BBC America’s Killing Eve is a crime thriller with a tantalizing blend of camp and noir. The series follows the increasingly complicated relationship between an MI5 agent, Eve, and her target, the devastating, international assassin known as Villanelle.
Sandra Oh plays Eve Polastri, an American Londoner who is intensely bored with her MI5 desk job. Eve turns her idle mental energy toward her fascination with female contract killers and develops a perpetrator profile after a series of prominent assassinations. She then launches an off-the-books investigation after her official actions are thwarted by corruption in her department. Her rogue ways get her booted from MI5, but her instincts and research on the mysterious, murderous operative Villanelle (Jodie Comer) get her recruited by the head of a top-secret department within the bureau, with the specific directive to hunt down Villanelle.
Villanelle is not portrayed as a killer with a conscience. She’s suave, stylish, and deeply psychopathic, an efficient assassin completely dissociated from empathy. She’s mastered the social skills necessary to her job, namely seduction and manipulation, but lacks the emotional availability to relate to people in an authentic manner in everyday situations. Her attempts at connection are never quite successful and often skew toward the incredibly bizarre. Villanelle’s early career was marked by effective target elimination without a trace, but her success, partnered with her innate narcissism, has made her overconfident. Villanelle also struggles to keep her work interesting — she begins to dispatch her targets with noticeable panache, which taunts law enforcement across Europe. The stakes get higher as Villanelle’s targets begin to overlap with Eve’s investigation, and the death toll becomes personal. A mutual captivation develops between the two women, and Villanelle turns her attention to toying with the determined Eve, who circles the rogue assassin with increasing proximity.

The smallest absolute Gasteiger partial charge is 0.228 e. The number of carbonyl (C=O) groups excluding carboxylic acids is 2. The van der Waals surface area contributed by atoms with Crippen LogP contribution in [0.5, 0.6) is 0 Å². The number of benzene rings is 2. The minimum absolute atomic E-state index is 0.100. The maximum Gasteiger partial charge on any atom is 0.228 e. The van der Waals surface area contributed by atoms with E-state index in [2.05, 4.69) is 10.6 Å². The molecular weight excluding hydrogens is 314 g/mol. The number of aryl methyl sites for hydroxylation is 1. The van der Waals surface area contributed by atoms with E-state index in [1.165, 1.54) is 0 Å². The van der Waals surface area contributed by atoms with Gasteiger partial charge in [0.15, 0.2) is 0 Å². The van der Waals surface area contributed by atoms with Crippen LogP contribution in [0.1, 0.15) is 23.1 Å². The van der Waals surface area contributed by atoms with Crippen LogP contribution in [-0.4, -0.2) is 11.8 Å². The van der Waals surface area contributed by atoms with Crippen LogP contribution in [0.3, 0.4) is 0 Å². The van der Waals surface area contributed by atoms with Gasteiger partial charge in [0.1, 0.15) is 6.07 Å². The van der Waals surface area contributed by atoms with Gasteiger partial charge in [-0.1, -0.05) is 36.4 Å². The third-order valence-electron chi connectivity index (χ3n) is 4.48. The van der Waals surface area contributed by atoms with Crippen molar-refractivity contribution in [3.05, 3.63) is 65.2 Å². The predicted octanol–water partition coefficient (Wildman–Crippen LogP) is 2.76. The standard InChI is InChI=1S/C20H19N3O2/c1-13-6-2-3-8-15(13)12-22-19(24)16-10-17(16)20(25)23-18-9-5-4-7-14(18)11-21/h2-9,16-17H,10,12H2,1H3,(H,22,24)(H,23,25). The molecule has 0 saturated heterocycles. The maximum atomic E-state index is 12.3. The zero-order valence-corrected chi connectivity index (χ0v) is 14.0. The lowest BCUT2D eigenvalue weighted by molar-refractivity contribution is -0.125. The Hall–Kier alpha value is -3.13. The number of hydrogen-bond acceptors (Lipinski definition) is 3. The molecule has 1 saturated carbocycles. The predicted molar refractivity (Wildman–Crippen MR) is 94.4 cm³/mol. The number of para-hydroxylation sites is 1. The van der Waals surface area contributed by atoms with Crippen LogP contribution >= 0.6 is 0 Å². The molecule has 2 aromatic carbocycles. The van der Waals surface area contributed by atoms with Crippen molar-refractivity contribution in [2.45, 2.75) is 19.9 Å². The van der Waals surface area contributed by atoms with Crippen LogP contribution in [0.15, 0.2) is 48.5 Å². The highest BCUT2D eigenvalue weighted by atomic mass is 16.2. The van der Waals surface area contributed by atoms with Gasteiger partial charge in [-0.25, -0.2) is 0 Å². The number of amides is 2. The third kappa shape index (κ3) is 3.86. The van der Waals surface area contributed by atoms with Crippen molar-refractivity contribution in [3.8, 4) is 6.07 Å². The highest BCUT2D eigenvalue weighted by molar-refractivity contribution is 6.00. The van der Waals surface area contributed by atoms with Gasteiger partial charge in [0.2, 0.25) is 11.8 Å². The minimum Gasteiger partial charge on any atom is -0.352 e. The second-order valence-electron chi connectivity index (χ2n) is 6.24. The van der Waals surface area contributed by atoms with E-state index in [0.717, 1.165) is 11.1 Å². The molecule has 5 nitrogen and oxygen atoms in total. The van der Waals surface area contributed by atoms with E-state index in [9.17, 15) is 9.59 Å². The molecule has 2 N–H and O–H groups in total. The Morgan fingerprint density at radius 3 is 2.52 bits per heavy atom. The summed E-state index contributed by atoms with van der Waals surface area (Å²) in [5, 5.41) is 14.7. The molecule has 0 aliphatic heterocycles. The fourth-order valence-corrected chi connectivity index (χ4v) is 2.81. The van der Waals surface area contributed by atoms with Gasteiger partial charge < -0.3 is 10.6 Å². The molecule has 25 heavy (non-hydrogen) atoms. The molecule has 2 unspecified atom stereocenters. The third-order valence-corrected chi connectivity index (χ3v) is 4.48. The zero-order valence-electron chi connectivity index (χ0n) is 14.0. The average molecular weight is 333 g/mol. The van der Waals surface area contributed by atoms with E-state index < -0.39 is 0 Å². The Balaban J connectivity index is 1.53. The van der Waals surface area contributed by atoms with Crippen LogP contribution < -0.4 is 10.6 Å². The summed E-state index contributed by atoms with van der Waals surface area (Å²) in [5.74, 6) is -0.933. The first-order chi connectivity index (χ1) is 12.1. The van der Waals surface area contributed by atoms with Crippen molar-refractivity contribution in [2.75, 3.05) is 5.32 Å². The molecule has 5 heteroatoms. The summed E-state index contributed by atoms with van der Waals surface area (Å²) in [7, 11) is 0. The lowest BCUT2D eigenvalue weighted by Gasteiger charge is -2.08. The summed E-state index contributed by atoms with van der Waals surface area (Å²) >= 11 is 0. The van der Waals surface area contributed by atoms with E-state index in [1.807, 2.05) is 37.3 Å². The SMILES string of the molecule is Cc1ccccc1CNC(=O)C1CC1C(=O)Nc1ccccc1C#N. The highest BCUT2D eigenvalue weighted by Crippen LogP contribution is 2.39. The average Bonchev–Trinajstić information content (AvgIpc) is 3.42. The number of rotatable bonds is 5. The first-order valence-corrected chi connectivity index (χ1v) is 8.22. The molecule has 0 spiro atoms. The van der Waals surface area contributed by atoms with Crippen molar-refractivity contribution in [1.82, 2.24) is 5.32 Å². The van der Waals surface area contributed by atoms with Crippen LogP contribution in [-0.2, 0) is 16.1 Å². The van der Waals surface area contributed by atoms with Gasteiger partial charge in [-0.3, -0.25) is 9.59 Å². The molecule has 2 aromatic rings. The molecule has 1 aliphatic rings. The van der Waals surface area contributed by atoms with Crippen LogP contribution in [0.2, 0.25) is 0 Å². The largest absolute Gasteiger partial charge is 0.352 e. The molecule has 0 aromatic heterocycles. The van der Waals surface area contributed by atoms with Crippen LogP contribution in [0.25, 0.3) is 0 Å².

Based on the novella series Codename Villanelle by Luke Jennings, the narrative arc of this cat-and-mouse thriller has a fairly standard, no-frills structure. The appealing aspect of the show isn’t creative storytelling; it’s a sly tone and a satisfyingly strange sense of humor. The plot is basic, but the dynamic between Eve and Villanelle is complex and engrossing. Eve’s efficiency as an investigator is somewhat undercut by her awkward social subtleties and off-putting intensity; Villanelle, too, is gleefully out of touch with empathy even in basic social situations, making their interaction and attraction darkly comic.
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